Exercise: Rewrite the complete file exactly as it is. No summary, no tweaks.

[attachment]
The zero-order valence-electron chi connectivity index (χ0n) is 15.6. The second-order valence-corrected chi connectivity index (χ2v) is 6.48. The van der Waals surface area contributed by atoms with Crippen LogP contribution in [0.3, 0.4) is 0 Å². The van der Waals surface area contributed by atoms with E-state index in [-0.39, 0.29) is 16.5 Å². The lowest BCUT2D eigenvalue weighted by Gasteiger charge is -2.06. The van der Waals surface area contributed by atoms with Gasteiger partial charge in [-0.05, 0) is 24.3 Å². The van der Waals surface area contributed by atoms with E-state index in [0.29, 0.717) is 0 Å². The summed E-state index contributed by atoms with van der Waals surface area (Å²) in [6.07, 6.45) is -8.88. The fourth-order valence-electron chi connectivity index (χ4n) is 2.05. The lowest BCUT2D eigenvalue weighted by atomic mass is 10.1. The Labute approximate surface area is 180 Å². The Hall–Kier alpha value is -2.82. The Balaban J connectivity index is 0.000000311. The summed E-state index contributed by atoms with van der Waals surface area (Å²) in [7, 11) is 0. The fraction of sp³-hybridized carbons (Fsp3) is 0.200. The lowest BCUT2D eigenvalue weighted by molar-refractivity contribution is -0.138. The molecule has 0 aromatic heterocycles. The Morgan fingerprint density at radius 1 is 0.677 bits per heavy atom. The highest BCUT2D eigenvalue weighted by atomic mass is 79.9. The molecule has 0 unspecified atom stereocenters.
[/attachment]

The zero-order valence-electron chi connectivity index (χ0n) is 15.6. The second-order valence-corrected chi connectivity index (χ2v) is 6.48. The van der Waals surface area contributed by atoms with Crippen LogP contribution in [0.3, 0.4) is 0 Å². The van der Waals surface area contributed by atoms with E-state index in [-0.39, 0.29) is 16.5 Å². The lowest BCUT2D eigenvalue weighted by Gasteiger charge is -2.06. The van der Waals surface area contributed by atoms with Gasteiger partial charge in [-0.05, 0) is 24.3 Å². The van der Waals surface area contributed by atoms with E-state index in [0.29, 0.717) is 0 Å². The summed E-state index contributed by atoms with van der Waals surface area (Å²) in [6.07, 6.45) is -8.88. The fourth-order valence-electron chi connectivity index (χ4n) is 2.05. The lowest BCUT2D eigenvalue weighted by atomic mass is 10.1. The Labute approximate surface area is 180 Å². The Hall–Kier alpha value is -2.82. The Balaban J connectivity index is 0.000000311. The summed E-state index contributed by atoms with van der Waals surface area (Å²) in [7, 11) is 0. The fraction of sp³-hybridized carbons (Fsp3) is 0.200. The lowest BCUT2D eigenvalue weighted by molar-refractivity contribution is -0.138. The molecule has 0 aromatic heterocycles. The Morgan fingerprint density at radius 1 is 0.677 bits per heavy atom. The highest BCUT2D eigenvalue weighted by atomic mass is 79.9. The molecule has 0 unspecified atom stereocenters.